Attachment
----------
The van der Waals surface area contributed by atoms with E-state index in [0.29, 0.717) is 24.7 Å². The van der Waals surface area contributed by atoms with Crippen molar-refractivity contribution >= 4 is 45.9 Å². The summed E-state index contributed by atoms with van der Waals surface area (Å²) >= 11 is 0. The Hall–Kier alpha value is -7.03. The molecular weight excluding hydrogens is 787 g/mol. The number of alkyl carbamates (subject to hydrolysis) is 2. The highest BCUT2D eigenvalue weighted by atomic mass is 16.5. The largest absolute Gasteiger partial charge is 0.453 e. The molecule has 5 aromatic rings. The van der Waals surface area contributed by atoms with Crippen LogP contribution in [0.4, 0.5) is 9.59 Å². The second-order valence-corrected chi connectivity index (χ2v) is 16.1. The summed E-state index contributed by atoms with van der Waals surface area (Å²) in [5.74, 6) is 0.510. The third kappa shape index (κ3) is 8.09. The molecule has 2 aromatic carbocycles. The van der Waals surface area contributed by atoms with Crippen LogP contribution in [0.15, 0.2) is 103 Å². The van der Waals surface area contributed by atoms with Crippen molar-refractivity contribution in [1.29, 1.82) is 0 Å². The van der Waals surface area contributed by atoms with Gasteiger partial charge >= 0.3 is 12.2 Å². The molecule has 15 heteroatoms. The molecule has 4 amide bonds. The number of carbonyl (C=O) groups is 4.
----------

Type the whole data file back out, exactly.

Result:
The van der Waals surface area contributed by atoms with E-state index in [0.29, 0.717) is 24.7 Å². The van der Waals surface area contributed by atoms with Crippen molar-refractivity contribution >= 4 is 45.9 Å². The summed E-state index contributed by atoms with van der Waals surface area (Å²) >= 11 is 0. The Hall–Kier alpha value is -7.03. The molecular weight excluding hydrogens is 787 g/mol. The number of alkyl carbamates (subject to hydrolysis) is 2. The highest BCUT2D eigenvalue weighted by atomic mass is 16.5. The largest absolute Gasteiger partial charge is 0.453 e. The molecule has 5 aromatic rings. The van der Waals surface area contributed by atoms with Crippen LogP contribution in [0.4, 0.5) is 9.59 Å². The second-order valence-corrected chi connectivity index (χ2v) is 16.1. The summed E-state index contributed by atoms with van der Waals surface area (Å²) in [5.74, 6) is 0.510. The third kappa shape index (κ3) is 8.09. The molecule has 2 aromatic carbocycles. The van der Waals surface area contributed by atoms with Crippen LogP contribution in [0.15, 0.2) is 103 Å². The van der Waals surface area contributed by atoms with Crippen molar-refractivity contribution in [1.29, 1.82) is 0 Å². The van der Waals surface area contributed by atoms with Gasteiger partial charge >= 0.3 is 12.2 Å². The molecule has 15 heteroatoms. The molecule has 4 amide bonds. The number of carbonyl (C=O) groups is 4.